Scouting Kyle Zimmer, Angels prospects

Some notes from minor league camps the past two days.

Kyle Zimmer (the No. 27 overall prospect) threw on Monday afternoon in Surprise in a minor league game against Texas, and showed the same assortment of stuff that made him a top-five draft pick last year, but still found himself squared up a little too often.

He was 92-96 mph without sink but with some riding life on his arm side. His curveball was plus (or better), 81-83 with tight rotation and downward break; he threw what looked like a slider/cutter at 85-86 with more tilt to it, although he may have been getting on the side of the curveball. He flashed a changeup at 85-86 with good arm speed but didn't use it as much as he should.

The fastball's lack of sink or tail combined with a very clean arm action makes it a little easier for hitters to see than you'd expect for a pitch at that velocity, and when he tried to bury 94 in on the hands of Lewis Brinson, the Rangers' first-round pick last year, Brinson turned on it and drilled a line-drive homer out to left. Zimmer, duly chastened, struck Brinson out on curveballs the next time up.

John Lamb threw for Kansas City, as well, now two years off Tommy John surgery, but the stuff was ugly, mostly 85-87 with no arm speed and bad body language, as if he's hesitant to throw the ball at any speed.

• In the other A-ball game, Miguel Almonte, the No. 10 prospect in the Royals' system and one of several sleeper prospects I named for Kansas City, was 93-96, up from 91-94 when I saw him last summer, with an above-average changeup at 84-85 that he just needs to stay on top of better through his delivery. He turns 20 next week, and even though he has only 27 innings in the U.S. so far, I think he'd be ready for some kind of role in full-season ball.

• On Monday evening, the Los Angeles Angels held their annual prospects game, with two teams comprising most of their best prospects, with just one major omission, shortstop Jose Rondon, who's out with a broken hamate bone. The Halos also used the game as an opportunity to get Tommy Hanson some more work, and he looked solid, sitting mostly 88-89, getting some cut on the fastball when he went to his glove side, with a plus curveball all night that had depth and 11-to-5 break, and, more importantly, that he could throw for strikes. The slider, once his best pitch, was more average at 81-83. His key going forward will be to drive the ball down more consistently, because when he leaves the fastball up, he's going to get whacked.

• Other than Hanson, it was a parade of power arms for the Angels. Austin Wood, who hit 101 mph in a minor league game last week, was 92-96 with very good plane, flashing a plus-plus slider at 82-85 that just needs to be more consistent and even an average or slightly above-average changeup, as well. This is night and day versus what he was at USC, where the Trojans had him pitching like a finesse guy and he wasn't letting go enough to get that kind of bite on the slider.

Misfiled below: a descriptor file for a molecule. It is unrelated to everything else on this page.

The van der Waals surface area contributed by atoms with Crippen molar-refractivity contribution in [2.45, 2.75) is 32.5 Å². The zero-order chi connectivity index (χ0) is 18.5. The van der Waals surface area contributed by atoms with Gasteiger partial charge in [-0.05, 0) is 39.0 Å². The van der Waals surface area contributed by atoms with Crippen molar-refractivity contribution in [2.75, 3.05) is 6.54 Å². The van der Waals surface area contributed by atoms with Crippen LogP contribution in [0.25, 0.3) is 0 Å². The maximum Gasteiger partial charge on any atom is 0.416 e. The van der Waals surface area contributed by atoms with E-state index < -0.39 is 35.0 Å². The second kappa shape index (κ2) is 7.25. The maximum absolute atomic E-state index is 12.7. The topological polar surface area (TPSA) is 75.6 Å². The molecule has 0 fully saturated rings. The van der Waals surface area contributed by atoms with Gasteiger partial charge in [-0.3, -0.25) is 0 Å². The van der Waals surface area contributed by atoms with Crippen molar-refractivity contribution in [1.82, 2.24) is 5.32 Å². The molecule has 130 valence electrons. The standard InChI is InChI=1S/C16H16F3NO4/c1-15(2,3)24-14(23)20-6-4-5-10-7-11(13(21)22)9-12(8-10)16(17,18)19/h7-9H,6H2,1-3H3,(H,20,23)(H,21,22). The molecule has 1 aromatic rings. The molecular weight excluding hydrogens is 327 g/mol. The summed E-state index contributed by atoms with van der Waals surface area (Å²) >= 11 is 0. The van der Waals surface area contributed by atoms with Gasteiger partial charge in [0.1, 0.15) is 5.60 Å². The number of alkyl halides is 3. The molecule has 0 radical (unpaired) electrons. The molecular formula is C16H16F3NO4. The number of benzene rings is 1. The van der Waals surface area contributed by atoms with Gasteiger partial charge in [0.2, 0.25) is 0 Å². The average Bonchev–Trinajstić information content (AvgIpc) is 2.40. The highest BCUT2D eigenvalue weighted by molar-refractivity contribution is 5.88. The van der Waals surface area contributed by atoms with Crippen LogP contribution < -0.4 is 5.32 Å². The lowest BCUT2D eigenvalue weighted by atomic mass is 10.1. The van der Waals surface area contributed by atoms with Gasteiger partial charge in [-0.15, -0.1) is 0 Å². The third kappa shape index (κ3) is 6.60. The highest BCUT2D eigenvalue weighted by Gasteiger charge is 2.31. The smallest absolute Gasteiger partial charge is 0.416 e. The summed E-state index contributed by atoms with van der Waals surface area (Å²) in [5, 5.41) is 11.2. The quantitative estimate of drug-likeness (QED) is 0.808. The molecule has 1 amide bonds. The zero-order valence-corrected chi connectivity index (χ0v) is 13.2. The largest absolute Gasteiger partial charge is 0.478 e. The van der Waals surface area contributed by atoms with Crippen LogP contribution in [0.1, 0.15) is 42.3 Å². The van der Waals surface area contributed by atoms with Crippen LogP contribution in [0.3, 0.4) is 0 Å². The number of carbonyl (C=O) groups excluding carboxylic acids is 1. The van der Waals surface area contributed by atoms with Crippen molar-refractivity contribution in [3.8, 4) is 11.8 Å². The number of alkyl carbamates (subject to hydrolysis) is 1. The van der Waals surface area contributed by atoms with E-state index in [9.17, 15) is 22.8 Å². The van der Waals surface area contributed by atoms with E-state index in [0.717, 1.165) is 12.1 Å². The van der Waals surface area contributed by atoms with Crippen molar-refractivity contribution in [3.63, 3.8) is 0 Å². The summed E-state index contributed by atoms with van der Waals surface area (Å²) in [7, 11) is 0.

Mark Sappington, their fifth-round pick last year (one round ahead of Wood), started out around 94 and by the end of his first inning was sitting at 96, with a hard slurve at 81-83, coming out like a slider but with more depth like a curveball. He's got a great pitcher's build and stays on line toward the plate, with some effort that might eventually leave him in the bullpen.

• Two Angels arms from the Dominican Republic impressed in one-inning stints. Yency Almonte was 92-94 with a big-breaking slider at 77-79, showing a very loose arm that he hasn't learned to harness yet. Victor Alcantara threw just a handful of pitches but sat 93 and touched 95, showing a very quick arm and a little more body control than Almonte had. Both will probably spend the summer in Tempe.

• Other than Rondon, the Angels' top hitting prospects all played, with Kaleb Cowart (their top prospect and No. 23 overall) lining a triple down the first-base line and taking an 0-2 slider on the outside corner to the left-field warning track for an impressive fly out. Taylor Lindsey (No. 2 in their system) also did what he does, singling and tripling, both to right field, and even running a little better than he had in the past. Randal Grichuk (No. 6) was the one standout on the other side of the ledger, with two ugly punchouts, one on a curveball down, one on a fastball up.

• On Tuesday, I caught a few innings of Chris Stratton, the Giants' first-round pick in the 2012 draft and the No. 3 prospect in their system, in a low-A game. He was just 87-89 without much arm speed, although both his curve and slider were above-average pitches. Stratton had been 90-94 most of last spring at Mississippi State in a breakout season that saw him among the SEC's strikeout leaders thanks to that slider; at this point in spring training, however, I'd expect to see a little more velocity than what he showed.